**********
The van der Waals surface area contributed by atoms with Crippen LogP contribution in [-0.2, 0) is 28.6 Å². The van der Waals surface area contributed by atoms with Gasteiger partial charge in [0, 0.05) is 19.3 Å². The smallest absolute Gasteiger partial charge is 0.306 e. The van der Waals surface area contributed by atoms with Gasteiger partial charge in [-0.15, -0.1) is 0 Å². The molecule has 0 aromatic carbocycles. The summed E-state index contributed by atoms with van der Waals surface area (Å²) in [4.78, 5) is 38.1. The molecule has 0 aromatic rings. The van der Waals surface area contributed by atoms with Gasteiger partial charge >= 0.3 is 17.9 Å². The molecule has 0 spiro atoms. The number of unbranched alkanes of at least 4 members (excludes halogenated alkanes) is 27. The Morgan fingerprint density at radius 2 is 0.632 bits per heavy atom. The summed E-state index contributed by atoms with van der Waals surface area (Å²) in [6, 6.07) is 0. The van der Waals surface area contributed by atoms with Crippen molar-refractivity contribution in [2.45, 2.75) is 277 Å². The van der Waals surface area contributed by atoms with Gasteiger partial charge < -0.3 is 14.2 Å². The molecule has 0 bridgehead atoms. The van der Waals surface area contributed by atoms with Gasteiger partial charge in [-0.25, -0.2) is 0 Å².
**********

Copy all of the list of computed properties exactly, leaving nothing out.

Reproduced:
The van der Waals surface area contributed by atoms with Crippen LogP contribution in [-0.2, 0) is 28.6 Å². The van der Waals surface area contributed by atoms with Gasteiger partial charge in [0, 0.05) is 19.3 Å². The smallest absolute Gasteiger partial charge is 0.306 e. The van der Waals surface area contributed by atoms with Gasteiger partial charge in [-0.15, -0.1) is 0 Å². The molecule has 0 aromatic carbocycles. The summed E-state index contributed by atoms with van der Waals surface area (Å²) in [4.78, 5) is 38.1. The molecule has 0 aromatic rings. The van der Waals surface area contributed by atoms with Gasteiger partial charge >= 0.3 is 17.9 Å². The molecule has 0 spiro atoms. The number of unbranched alkanes of at least 4 members (excludes halogenated alkanes) is 27. The Morgan fingerprint density at radius 2 is 0.632 bits per heavy atom. The summed E-state index contributed by atoms with van der Waals surface area (Å²) in [6, 6.07) is 0. The van der Waals surface area contributed by atoms with Crippen molar-refractivity contribution in [2.45, 2.75) is 277 Å². The van der Waals surface area contributed by atoms with Gasteiger partial charge < -0.3 is 14.2 Å². The molecule has 0 bridgehead atoms. The van der Waals surface area contributed by atoms with Gasteiger partial charge in [-0.25, -0.2) is 0 Å².